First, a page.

Tag Archive for 'net-net lease'

Commercial real estate leasing: Part II

This is the second of a two-part series on leasing commercial real estate for your small business. Last time we talked about how to start the due diligence process of narrowing your search down to two or three options. Let’s wrap this up by focusing on the final steps.

In the first stage, you built a comparables spreadsheet and started populating it with basic information for each property, like square footage, base rent, notes, etc. Now we’re going to finalize the expense picture by identifying who pays for what.

There are three classic lease structures: net, net-net and triple net. But the leases you’ve been reading won’t actually say “net lease.” The type is determined primarily by how expenses are allocated.

  • A net lease means the tenant pays the base rent and possibly some or all of the utilities. This is the simplest and most common lease, and the easiest to evaluate. Be sure to ask how much to expect incremental expenses to be, so you can build that into your comparison.
  • A net-net lease has the same elements as the net lease, plus the tenant will typically have some maintenance and replacement expenses, as when an air conditioning compressor goes out. Like the net lease, estimate what these extra expenses will be for comparison and budget purposes.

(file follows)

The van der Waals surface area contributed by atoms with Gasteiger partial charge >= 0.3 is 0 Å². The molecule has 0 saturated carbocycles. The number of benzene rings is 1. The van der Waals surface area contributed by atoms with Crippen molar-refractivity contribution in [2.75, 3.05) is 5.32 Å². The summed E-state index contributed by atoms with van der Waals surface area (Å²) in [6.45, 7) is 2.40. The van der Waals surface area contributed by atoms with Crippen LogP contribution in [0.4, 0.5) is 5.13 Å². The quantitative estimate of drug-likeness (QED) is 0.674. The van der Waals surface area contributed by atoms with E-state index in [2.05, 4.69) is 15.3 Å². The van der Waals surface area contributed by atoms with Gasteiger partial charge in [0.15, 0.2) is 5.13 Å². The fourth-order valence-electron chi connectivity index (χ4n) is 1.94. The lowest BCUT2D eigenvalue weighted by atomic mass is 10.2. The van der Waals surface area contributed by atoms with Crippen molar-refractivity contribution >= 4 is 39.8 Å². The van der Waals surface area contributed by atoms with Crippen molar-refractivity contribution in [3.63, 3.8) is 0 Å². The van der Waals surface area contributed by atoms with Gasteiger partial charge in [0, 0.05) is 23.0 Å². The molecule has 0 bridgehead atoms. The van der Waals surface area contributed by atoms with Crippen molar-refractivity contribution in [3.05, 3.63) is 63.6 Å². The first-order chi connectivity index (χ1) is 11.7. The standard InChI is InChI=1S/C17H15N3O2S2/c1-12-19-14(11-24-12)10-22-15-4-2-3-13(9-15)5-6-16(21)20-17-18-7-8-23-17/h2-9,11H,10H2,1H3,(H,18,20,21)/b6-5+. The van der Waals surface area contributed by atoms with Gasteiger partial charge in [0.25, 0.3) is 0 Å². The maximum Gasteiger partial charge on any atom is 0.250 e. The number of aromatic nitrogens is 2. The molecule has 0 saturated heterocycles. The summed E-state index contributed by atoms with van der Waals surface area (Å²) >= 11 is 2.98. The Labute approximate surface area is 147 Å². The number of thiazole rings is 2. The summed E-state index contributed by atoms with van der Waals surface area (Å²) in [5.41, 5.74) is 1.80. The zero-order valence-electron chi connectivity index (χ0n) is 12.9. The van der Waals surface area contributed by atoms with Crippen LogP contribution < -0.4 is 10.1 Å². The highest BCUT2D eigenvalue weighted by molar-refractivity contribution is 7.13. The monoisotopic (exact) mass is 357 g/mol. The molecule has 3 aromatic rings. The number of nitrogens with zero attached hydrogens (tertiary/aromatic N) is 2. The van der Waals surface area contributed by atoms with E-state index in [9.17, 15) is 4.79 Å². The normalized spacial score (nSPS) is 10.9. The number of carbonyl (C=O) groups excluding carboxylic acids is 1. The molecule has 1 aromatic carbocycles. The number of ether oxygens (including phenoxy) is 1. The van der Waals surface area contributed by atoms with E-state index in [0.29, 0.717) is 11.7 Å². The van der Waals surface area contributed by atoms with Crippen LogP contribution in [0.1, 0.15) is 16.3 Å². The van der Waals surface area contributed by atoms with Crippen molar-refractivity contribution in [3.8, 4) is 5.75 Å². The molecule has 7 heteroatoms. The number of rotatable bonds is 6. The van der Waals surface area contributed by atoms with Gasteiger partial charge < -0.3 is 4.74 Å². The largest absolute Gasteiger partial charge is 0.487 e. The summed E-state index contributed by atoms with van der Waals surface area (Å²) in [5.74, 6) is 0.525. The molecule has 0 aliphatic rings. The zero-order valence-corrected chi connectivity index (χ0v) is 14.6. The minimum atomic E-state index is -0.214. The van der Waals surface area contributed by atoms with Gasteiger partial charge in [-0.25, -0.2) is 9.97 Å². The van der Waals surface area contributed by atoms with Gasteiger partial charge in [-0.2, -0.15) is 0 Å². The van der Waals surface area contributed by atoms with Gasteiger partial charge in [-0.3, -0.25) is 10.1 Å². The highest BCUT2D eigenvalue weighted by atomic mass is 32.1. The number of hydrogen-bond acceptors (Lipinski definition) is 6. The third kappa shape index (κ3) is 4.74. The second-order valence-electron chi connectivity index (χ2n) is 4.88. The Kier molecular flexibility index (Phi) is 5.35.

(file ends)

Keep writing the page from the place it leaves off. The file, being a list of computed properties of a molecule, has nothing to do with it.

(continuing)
• A triple net lease means the landlord is merely making the building available, and all expenses associated with that availability are obligations of the tenant. This includes insurance and property taxes, plus all maintenance and replacement. These are long-term leases, such as 20 years.

Of the different properties you find that work for you, it’s likely that one will be offered as a net lease and another as a net-net. The net lease base rent will be higher, because maintenance, etc., is not included in the net-net lease base rate. This is where your spreadsheet pays off, because it reveals the total annual lease expenses for each property, regardless of the lease structure.

Every property has maintenance, grounds keeping, utilities, insurance and taxes that someone has to pay for. So don’t sign a lease until what you’re responsible for is spelled out, in plain English, in the lease. Also spell out who is responsible for getting the work done.

Just like in the 1st grade, when negotiating a commercial lease, there are no dumb questions. And let your attorney look at the lease before you sign.

Don’t sign a commercial lease until you know the total annual expense. Good luck.

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